Teamwork makes all jobs easier. A perc is also to see and appreciate each other’s gifts. Another is a better plan with two or more working together.

Nell was challenged by loading up her truck, but Bill helped make it an expert job. Paul writes, “Just as each of us has one body with many members, and these members do not all have the same function, so in Christ we who are many form one body, and each member belongs to all the others. We have different gifts, according to the grace given us.” [Romans 12:4-6 NIV].

In all good things including telling about God’s goodness, he urges us to work together as Christians and teammates. It’s the path that tames tumbleweeds.

[Jo Russell is a Christian speaker, author of scores of articles, a half dozen anthology contributions, and award-winning Which Button Do You Push to Get God to Come Out? A Humorous Devotional for Women. available from Amazon.com, her speaking engagements and website, www.button-to-god.com. She lives in northeast Arizona with her husband, Ed. Enjoy chuckles and speeches, tips and excerpts in website options and weekly blog.]

 

 

 

Where, Oh Where, are the Plates? By Jo Russell

“For our dinner date, “Holly began, “I made reservations for The Pointe in the city. “It will be a very special place to celebrate our anniversary.”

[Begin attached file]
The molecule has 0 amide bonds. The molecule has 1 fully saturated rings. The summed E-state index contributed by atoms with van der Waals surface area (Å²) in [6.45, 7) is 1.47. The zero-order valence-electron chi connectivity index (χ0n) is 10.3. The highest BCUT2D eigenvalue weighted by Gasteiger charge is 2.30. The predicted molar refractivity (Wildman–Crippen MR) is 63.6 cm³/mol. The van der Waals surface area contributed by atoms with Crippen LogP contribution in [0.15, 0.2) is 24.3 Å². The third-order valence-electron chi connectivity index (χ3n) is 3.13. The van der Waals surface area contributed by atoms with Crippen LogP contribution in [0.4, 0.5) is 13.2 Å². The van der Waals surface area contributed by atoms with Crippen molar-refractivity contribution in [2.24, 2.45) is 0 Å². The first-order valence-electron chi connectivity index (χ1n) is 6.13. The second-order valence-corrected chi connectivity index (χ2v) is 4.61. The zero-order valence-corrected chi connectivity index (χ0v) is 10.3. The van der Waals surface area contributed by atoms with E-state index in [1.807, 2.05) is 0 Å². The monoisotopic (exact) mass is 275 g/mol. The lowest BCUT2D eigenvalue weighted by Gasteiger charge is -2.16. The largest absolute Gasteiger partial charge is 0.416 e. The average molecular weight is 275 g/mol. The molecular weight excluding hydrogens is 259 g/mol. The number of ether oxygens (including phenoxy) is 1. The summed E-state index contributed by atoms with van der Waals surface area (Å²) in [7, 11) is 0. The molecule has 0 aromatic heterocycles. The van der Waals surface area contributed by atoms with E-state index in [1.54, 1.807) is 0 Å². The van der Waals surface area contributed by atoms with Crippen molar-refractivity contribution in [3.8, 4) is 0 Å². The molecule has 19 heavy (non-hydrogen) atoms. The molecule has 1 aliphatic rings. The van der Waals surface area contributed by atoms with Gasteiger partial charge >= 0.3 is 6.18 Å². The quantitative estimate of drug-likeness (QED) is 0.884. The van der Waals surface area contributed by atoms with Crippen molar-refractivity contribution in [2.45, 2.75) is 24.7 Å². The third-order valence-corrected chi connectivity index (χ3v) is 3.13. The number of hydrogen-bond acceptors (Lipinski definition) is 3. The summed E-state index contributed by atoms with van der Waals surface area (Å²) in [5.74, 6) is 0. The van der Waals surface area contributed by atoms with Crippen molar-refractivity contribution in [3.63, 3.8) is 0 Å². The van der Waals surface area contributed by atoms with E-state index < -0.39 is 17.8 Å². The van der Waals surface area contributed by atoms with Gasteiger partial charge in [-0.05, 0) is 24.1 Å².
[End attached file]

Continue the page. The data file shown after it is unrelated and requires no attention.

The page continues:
“The Pointe? You’re going all out. Sure. I’ll even wear a tie.”

“Thank you. I’m getting dressed up, too.”

When they arrived at the restaurant, Chip wanted to know why a man took the truck keys,

“Where is he going with our pick-up? Chip demanded. “It looks like a Black Hole in space!”

“We’ll get it back. They keep track of the cars and bring them back when you’re finished. It’s called valet parking.”

Inside the dimly lit restaurant, candles illuminated the elegant place settings on a linen tablecloth. After they ordered, the waiter came and placed a salad on the china plates, a total of three. Then he took the whole stack away.